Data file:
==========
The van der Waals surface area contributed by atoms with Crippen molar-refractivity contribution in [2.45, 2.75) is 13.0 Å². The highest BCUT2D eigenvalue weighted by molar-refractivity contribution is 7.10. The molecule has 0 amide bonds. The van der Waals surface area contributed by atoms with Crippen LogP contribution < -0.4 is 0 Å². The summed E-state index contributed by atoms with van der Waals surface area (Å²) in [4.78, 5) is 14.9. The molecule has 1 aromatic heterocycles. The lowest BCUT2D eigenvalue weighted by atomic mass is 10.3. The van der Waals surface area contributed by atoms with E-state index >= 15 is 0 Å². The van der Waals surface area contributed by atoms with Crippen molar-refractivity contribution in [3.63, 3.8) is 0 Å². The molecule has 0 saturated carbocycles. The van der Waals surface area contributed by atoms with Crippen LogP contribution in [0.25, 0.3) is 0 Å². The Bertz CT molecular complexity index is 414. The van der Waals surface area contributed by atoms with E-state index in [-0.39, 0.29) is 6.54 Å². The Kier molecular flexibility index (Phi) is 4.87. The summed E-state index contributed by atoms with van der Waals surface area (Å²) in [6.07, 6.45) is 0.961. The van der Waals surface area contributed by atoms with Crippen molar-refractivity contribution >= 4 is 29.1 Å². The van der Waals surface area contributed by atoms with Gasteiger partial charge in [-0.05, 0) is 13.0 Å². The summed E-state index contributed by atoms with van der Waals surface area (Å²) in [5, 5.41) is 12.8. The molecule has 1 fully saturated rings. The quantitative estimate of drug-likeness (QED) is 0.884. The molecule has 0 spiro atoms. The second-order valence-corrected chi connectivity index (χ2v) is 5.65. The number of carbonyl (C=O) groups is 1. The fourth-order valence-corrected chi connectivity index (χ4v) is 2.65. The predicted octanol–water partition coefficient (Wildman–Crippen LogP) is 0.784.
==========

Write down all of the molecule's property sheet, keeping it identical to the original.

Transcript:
The van der Waals surface area contributed by atoms with Crippen molar-refractivity contribution in [2.45, 2.75) is 13.0 Å². The highest BCUT2D eigenvalue weighted by molar-refractivity contribution is 7.10. The molecule has 0 amide bonds. The van der Waals surface area contributed by atoms with Crippen LogP contribution < -0.4 is 0 Å². The summed E-state index contributed by atoms with van der Waals surface area (Å²) in [4.78, 5) is 14.9. The molecule has 1 aromatic heterocycles. The lowest BCUT2D eigenvalue weighted by atomic mass is 10.3. The van der Waals surface area contributed by atoms with E-state index >= 15 is 0 Å². The van der Waals surface area contributed by atoms with Crippen molar-refractivity contribution in [3.63, 3.8) is 0 Å². The molecule has 0 saturated carbocycles. The van der Waals surface area contributed by atoms with Crippen LogP contribution in [0.25, 0.3) is 0 Å². The Bertz CT molecular complexity index is 414. The van der Waals surface area contributed by atoms with E-state index in [-0.39, 0.29) is 6.54 Å². The Kier molecular flexibility index (Phi) is 4.87. The summed E-state index contributed by atoms with van der Waals surface area (Å²) in [6.07, 6.45) is 0.961. The van der Waals surface area contributed by atoms with Crippen molar-refractivity contribution >= 4 is 29.1 Å². The van der Waals surface area contributed by atoms with Gasteiger partial charge in [-0.05, 0) is 13.0 Å². The summed E-state index contributed by atoms with van der Waals surface area (Å²) in [5, 5.41) is 12.8. The molecule has 1 fully saturated rings. The quantitative estimate of drug-likeness (QED) is 0.884. The molecule has 0 spiro atoms. The second-order valence-corrected chi connectivity index (χ2v) is 5.65. The number of carbonyl (C=O) groups is 1. The fourth-order valence-corrected chi connectivity index (χ4v) is 2.65. The predicted octanol–water partition coefficient (Wildman–Crippen LogP) is 0.784.